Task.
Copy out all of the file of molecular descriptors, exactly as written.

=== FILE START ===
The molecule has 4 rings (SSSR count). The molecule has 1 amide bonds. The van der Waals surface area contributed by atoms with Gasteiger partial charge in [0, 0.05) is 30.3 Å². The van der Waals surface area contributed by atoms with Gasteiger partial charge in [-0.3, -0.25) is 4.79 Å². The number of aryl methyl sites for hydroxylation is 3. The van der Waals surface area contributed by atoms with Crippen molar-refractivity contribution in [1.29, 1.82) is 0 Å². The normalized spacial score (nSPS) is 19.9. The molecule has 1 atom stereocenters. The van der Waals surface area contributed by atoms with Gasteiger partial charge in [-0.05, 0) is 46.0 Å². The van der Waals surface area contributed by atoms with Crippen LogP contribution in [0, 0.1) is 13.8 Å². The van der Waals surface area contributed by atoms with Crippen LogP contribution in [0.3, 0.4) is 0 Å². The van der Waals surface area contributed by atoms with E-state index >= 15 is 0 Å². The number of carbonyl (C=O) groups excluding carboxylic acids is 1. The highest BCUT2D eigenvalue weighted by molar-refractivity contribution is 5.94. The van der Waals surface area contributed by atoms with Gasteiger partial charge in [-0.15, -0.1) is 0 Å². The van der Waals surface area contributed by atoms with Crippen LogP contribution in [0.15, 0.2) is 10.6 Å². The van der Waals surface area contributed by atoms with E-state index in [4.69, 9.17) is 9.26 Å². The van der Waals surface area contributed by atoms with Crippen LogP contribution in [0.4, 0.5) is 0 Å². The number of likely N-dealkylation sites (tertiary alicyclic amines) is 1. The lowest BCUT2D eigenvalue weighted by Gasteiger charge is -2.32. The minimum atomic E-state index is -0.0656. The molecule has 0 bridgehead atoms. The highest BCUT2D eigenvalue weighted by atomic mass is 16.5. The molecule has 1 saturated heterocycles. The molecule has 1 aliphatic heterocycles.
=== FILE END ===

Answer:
The molecule has 4 rings (SSSR count). The molecule has 1 amide bonds. The van der Waals surface area contributed by atoms with Gasteiger partial charge in [0, 0.05) is 30.3 Å². The van der Waals surface area contributed by atoms with Gasteiger partial charge in [-0.3, -0.25) is 4.79 Å². The number of aryl methyl sites for hydroxylation is 3. The van der Waals surface area contributed by atoms with Crippen molar-refractivity contribution in [1.29, 1.82) is 0 Å². The normalized spacial score (nSPS) is 19.9. The molecule has 1 atom stereocenters. The van der Waals surface area contributed by atoms with Gasteiger partial charge in [-0.05, 0) is 46.0 Å². The van der Waals surface area contributed by atoms with Crippen LogP contribution in [0, 0.1) is 13.8 Å². The van der Waals surface area contributed by atoms with Crippen LogP contribution in [0.3, 0.4) is 0 Å². The van der Waals surface area contributed by atoms with E-state index >= 15 is 0 Å². The number of carbonyl (C=O) groups excluding carboxylic acids is 1. The highest BCUT2D eigenvalue weighted by molar-refractivity contribution is 5.94. The van der Waals surface area contributed by atoms with Gasteiger partial charge in [-0.15, -0.1) is 0 Å². The van der Waals surface area contributed by atoms with Crippen LogP contribution in [0.15, 0.2) is 10.6 Å². The van der Waals surface area contributed by atoms with E-state index in [4.69, 9.17) is 9.26 Å². The van der Waals surface area contributed by atoms with Crippen LogP contribution in [0.4, 0.5) is 0 Å². The number of likely N-dealkylation sites (tertiary alicyclic amines) is 1. The lowest BCUT2D eigenvalue weighted by Gasteiger charge is -2.32. The minimum atomic E-state index is -0.0656. The molecule has 0 bridgehead atoms. The highest BCUT2D eigenvalue weighted by atomic mass is 16.5. The molecule has 1 saturated heterocycles. The molecule has 1 aliphatic heterocycles.